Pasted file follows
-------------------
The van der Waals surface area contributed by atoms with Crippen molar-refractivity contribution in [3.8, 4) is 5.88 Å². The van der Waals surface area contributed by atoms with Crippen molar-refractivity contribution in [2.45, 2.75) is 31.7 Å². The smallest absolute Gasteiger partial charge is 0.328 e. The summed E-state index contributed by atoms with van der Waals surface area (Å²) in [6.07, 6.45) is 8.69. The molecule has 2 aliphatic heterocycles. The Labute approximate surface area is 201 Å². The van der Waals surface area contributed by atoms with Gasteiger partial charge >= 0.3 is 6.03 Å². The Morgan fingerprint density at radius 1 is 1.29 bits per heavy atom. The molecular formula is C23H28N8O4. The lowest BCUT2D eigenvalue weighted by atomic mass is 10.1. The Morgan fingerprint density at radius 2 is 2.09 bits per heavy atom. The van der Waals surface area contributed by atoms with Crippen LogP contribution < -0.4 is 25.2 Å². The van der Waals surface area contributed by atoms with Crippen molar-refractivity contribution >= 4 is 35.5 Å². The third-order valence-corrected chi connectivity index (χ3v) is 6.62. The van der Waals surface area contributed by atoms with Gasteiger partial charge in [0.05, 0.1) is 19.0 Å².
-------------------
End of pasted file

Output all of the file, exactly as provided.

The van der Waals surface area contributed by atoms with Crippen molar-refractivity contribution in [3.8, 4) is 5.88 Å². The van der Waals surface area contributed by atoms with Crippen molar-refractivity contribution in [2.45, 2.75) is 31.7 Å². The smallest absolute Gasteiger partial charge is 0.328 e. The summed E-state index contributed by atoms with van der Waals surface area (Å²) in [6.07, 6.45) is 8.69. The molecule has 2 aliphatic heterocycles. The Labute approximate surface area is 201 Å². The van der Waals surface area contributed by atoms with Gasteiger partial charge >= 0.3 is 6.03 Å². The Morgan fingerprint density at radius 1 is 1.29 bits per heavy atom. The molecular formula is C23H28N8O4. The lowest BCUT2D eigenvalue weighted by atomic mass is 10.1. The Morgan fingerprint density at radius 2 is 2.09 bits per heavy atom. The van der Waals surface area contributed by atoms with Crippen LogP contribution < -0.4 is 25.2 Å². The van der Waals surface area contributed by atoms with Crippen molar-refractivity contribution >= 4 is 35.5 Å². The third-order valence-corrected chi connectivity index (χ3v) is 6.62. The van der Waals surface area contributed by atoms with Gasteiger partial charge in [0.05, 0.1) is 19.0 Å².